Leading scholars use the lenses of history, sociology, political science, psychology, philosophy, religion, and literature to examine, disentangle, and remove the disguises of the many forms of antisemitism and anti-Zionism that have inhabited or targeted the English-speaking world in the twentieth and twenty-first centuries. Although in principle one can be anti-Zionist without being antisemitic, authors document and trace the numerous parallels and continuities between the hoary tropes attached for centuries to the Jewish people and the more recent vilifications of the Jewish state. They evaluate-and discredit-many of the central claims anti-Zionists have promoted in their relentless effort to delegitimize the Jewish state. They show how mainstream anti-racist communities, courses and texts have ignored-or denied-the antisemitic hatred that pervades much of the Muslim world.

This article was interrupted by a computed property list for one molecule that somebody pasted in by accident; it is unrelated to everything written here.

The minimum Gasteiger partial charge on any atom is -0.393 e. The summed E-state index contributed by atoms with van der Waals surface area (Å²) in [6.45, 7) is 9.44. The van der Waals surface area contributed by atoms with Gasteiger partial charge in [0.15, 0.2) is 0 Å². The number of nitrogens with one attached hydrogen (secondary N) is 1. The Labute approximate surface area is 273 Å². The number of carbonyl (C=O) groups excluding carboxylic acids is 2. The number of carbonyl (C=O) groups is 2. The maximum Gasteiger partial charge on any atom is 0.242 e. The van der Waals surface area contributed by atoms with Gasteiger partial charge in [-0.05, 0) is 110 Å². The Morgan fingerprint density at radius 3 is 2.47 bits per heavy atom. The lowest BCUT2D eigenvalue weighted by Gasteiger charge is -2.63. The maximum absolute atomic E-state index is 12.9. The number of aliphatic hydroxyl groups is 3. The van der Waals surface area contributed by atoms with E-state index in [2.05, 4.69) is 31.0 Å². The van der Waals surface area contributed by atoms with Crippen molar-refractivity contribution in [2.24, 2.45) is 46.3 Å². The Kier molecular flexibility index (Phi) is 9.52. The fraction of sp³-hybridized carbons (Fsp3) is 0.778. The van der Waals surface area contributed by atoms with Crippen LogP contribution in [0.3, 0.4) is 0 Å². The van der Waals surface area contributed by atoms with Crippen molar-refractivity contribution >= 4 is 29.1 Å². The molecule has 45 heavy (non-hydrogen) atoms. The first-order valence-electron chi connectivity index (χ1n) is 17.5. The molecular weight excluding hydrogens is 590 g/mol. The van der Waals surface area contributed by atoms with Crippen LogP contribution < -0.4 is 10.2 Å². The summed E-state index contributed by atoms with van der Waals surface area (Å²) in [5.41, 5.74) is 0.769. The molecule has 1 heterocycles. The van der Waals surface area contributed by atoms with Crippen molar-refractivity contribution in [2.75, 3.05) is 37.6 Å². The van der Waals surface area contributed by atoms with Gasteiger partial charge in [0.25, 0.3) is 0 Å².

Eunice G. Pollack (PhD, Columbia University) is a professor of History and Jewish Studies, University of North Texas. Recent publications include Racializing Antisemitism: Black Militants, Jews, & Israel, 1950 - Present; Antisemitism on the Campus: Past & Present (Ed.); and the prize-winning two-volume Encyclopedia of American Jewish History (coed. with Stephen H. Norwood).